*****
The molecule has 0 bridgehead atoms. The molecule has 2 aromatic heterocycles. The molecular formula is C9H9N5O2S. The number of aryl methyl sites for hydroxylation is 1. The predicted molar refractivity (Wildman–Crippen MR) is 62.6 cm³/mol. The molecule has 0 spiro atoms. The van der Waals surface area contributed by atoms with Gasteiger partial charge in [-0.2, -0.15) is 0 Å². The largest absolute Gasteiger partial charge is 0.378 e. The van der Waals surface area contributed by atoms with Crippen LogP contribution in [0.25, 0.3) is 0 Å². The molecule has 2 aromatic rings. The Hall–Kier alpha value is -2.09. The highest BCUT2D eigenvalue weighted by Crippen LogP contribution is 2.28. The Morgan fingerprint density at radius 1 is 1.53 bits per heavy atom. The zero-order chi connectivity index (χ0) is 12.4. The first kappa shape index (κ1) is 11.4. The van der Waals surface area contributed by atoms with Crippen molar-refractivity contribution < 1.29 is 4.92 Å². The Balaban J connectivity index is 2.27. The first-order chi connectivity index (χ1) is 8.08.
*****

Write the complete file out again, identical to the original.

The molecule has 0 bridgehead atoms. The molecule has 2 aromatic heterocycles. The molecular formula is C9H9N5O2S. The number of aryl methyl sites for hydroxylation is 1. The predicted molar refractivity (Wildman–Crippen MR) is 62.6 cm³/mol. The molecule has 0 spiro atoms. The van der Waals surface area contributed by atoms with Gasteiger partial charge in [-0.2, -0.15) is 0 Å². The largest absolute Gasteiger partial charge is 0.378 e. The van der Waals surface area contributed by atoms with Crippen LogP contribution in [0.25, 0.3) is 0 Å². The molecule has 2 aromatic rings. The Hall–Kier alpha value is -2.09. The highest BCUT2D eigenvalue weighted by Crippen LogP contribution is 2.28. The Morgan fingerprint density at radius 1 is 1.53 bits per heavy atom. The zero-order chi connectivity index (χ0) is 12.4. The first kappa shape index (κ1) is 11.4. The van der Waals surface area contributed by atoms with Crippen molar-refractivity contribution < 1.29 is 4.92 Å². The Balaban J connectivity index is 2.27. The first-order chi connectivity index (χ1) is 8.08.